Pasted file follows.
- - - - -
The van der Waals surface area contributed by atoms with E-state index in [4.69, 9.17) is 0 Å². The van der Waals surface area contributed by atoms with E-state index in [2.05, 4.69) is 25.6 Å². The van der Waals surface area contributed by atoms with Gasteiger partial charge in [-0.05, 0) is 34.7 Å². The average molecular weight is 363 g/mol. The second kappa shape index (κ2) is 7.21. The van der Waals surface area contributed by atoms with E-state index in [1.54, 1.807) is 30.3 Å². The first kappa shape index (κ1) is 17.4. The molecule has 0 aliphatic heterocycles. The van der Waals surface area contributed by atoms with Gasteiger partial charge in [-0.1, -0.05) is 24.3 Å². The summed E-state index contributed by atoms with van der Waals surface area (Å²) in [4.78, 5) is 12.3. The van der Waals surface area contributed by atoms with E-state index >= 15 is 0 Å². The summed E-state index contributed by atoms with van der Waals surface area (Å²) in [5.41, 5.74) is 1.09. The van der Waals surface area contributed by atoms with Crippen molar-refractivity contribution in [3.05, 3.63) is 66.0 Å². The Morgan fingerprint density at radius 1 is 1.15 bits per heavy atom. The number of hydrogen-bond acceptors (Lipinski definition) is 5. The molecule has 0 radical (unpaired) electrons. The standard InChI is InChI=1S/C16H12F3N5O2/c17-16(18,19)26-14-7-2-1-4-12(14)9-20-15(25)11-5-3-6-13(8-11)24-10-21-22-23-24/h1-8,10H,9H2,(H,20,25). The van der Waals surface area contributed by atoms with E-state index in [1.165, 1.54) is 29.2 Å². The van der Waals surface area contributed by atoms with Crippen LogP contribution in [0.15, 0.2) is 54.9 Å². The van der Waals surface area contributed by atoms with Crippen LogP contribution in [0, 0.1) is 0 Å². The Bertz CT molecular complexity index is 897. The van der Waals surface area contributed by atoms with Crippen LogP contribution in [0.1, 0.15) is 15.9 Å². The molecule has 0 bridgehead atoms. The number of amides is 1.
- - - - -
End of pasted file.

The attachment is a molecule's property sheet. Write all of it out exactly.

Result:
The van der Waals surface area contributed by atoms with E-state index in [4.69, 9.17) is 0 Å². The van der Waals surface area contributed by atoms with E-state index in [2.05, 4.69) is 25.6 Å². The van der Waals surface area contributed by atoms with Gasteiger partial charge in [-0.05, 0) is 34.7 Å². The average molecular weight is 363 g/mol. The second kappa shape index (κ2) is 7.21. The van der Waals surface area contributed by atoms with E-state index in [1.54, 1.807) is 30.3 Å². The first kappa shape index (κ1) is 17.4. The molecule has 0 aliphatic heterocycles. The van der Waals surface area contributed by atoms with Gasteiger partial charge in [-0.1, -0.05) is 24.3 Å². The summed E-state index contributed by atoms with van der Waals surface area (Å²) in [4.78, 5) is 12.3. The van der Waals surface area contributed by atoms with E-state index >= 15 is 0 Å². The summed E-state index contributed by atoms with van der Waals surface area (Å²) in [5.41, 5.74) is 1.09. The van der Waals surface area contributed by atoms with Crippen molar-refractivity contribution in [3.05, 3.63) is 66.0 Å². The Morgan fingerprint density at radius 1 is 1.15 bits per heavy atom. The number of hydrogen-bond acceptors (Lipinski definition) is 5. The molecule has 0 radical (unpaired) electrons. The standard InChI is InChI=1S/C16H12F3N5O2/c17-16(18,19)26-14-7-2-1-4-12(14)9-20-15(25)11-5-3-6-13(8-11)24-10-21-22-23-24/h1-8,10H,9H2,(H,20,25). The van der Waals surface area contributed by atoms with E-state index in [1.165, 1.54) is 29.2 Å². The van der Waals surface area contributed by atoms with Crippen LogP contribution in [0.15, 0.2) is 54.9 Å². The van der Waals surface area contributed by atoms with Crippen LogP contribution in [0, 0.1) is 0 Å². The Bertz CT molecular complexity index is 897. The van der Waals surface area contributed by atoms with Crippen LogP contribution in [0.1, 0.15) is 15.9 Å². The molecule has 0 bridgehead atoms. The number of amides is 1.